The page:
Kudos to CBS News for airing this illuminating report on the National Labor Relations Board's big labor bully tactics against Boeing. During the segment, Sen. Jim DeMint (R-S.C.) debates Sen. Tom Harkin (D- Iowa) on the subject, and gets the better of the exchange:
As DeMint aptly points out, no union jobs in Washington were put at risk by Boeing's decision to expand to South Carolina, a right-to-work state. Just the opposite, in fact:
The Obama NLRB nonetheless chose to make Boeing a whipping boy in a new offensive against right-to-work states. It filed a complaint demanding that an administrative law judge halt the South Carolina plant (set to open in July), and force Boeing to move production to Washington. This despite the fact that Boeing made clear this is a new production facility or that it has added 12,000 jobs [*see update below] in Washington since announcing the South Carolina move.
No matter. The complaint's real target is the federal right-to-work guarantee. Among the most celebrated provisions of the 1947 Taft-Hartley Act is what's known as 14(b)—the section that allows states to pass right-to-work laws. The Boeing complaint guts that guarantee by effectively requiring companies to continue manufacturing in union states—or be found guilty of a rights violation. This is a union dream come true, on par with "card check."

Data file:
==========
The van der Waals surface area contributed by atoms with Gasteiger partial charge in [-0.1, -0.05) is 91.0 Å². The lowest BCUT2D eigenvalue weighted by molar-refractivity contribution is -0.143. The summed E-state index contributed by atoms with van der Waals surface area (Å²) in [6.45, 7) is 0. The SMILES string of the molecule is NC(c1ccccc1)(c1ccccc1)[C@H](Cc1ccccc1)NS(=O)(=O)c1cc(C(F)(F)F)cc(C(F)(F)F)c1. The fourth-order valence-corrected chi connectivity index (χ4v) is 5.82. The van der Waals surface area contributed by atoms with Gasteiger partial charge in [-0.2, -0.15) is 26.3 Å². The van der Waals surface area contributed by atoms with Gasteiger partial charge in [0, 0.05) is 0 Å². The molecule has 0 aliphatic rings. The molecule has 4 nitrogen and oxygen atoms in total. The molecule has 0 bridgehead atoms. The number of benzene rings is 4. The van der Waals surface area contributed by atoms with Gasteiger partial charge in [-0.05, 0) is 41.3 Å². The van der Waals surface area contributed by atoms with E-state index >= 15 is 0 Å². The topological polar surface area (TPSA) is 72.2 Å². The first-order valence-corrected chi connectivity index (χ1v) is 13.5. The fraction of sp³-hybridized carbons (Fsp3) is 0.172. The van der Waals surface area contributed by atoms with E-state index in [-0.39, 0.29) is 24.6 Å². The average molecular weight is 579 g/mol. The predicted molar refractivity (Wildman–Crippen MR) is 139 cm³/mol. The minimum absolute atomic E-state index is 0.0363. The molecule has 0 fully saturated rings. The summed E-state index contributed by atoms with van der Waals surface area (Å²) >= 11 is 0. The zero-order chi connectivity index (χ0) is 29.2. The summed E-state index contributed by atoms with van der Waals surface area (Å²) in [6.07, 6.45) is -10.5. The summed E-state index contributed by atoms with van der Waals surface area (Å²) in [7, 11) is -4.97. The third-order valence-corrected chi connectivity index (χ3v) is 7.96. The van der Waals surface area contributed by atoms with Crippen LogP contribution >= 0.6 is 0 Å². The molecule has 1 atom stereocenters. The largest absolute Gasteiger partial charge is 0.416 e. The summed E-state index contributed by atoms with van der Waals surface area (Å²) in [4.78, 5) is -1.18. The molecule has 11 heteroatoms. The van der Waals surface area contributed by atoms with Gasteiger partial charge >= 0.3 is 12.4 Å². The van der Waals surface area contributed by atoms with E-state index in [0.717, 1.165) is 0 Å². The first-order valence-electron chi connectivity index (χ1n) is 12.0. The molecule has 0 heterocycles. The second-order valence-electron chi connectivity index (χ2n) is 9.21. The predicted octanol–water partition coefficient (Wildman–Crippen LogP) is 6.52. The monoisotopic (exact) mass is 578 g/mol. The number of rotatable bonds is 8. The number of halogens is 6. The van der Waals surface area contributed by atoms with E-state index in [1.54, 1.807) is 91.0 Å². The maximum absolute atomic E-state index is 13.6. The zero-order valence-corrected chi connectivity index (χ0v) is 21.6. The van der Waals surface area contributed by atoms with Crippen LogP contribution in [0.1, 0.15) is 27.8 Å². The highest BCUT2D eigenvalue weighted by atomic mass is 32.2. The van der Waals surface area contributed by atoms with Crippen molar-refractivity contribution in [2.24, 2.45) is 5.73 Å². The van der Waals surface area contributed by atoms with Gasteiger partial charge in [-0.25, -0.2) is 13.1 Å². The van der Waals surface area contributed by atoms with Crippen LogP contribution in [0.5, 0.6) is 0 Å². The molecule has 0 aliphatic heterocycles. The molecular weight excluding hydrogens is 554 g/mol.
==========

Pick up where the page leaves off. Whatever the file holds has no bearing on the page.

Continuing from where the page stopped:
Even if this move did potentially jeopardize some union jobs in another state, there's a principle at stake here: A board of government bureaucrats should not wield effective veto power over perfectly rational business decisions made by private companies. South Carolina's other Senator, Lindsey Graham, is incensed:
This is one of the worst examples of unelected bureaucrats doing the bidding of special interest groups that I’ve ever seen. In this case, the NLRB is doing the bidding of the unions at great cost to South Carolina and our nation’s economy.
If successful, the NLRB complaint would allow unions to hold a virtual ‘veto’ over business decisions. Left to their own devices, the NLRB would routinely punish right-to-work states that value and promote their pro-business climates. The current makeup of the NLRB Board has been skewed against business. This action will not be allowed to stand.
UPDATE - A Boeing official reaches out to clarify a statistic in the Wall Street Journal editorial excerpted above:
Boeing has added 3,000 union jobs in Washington since the decision to build the new final assembly and delivery plant in Charleston.
The representative added that thousands of jobs have also been added in South Carolina as a result of the new Boeing Charleston plant.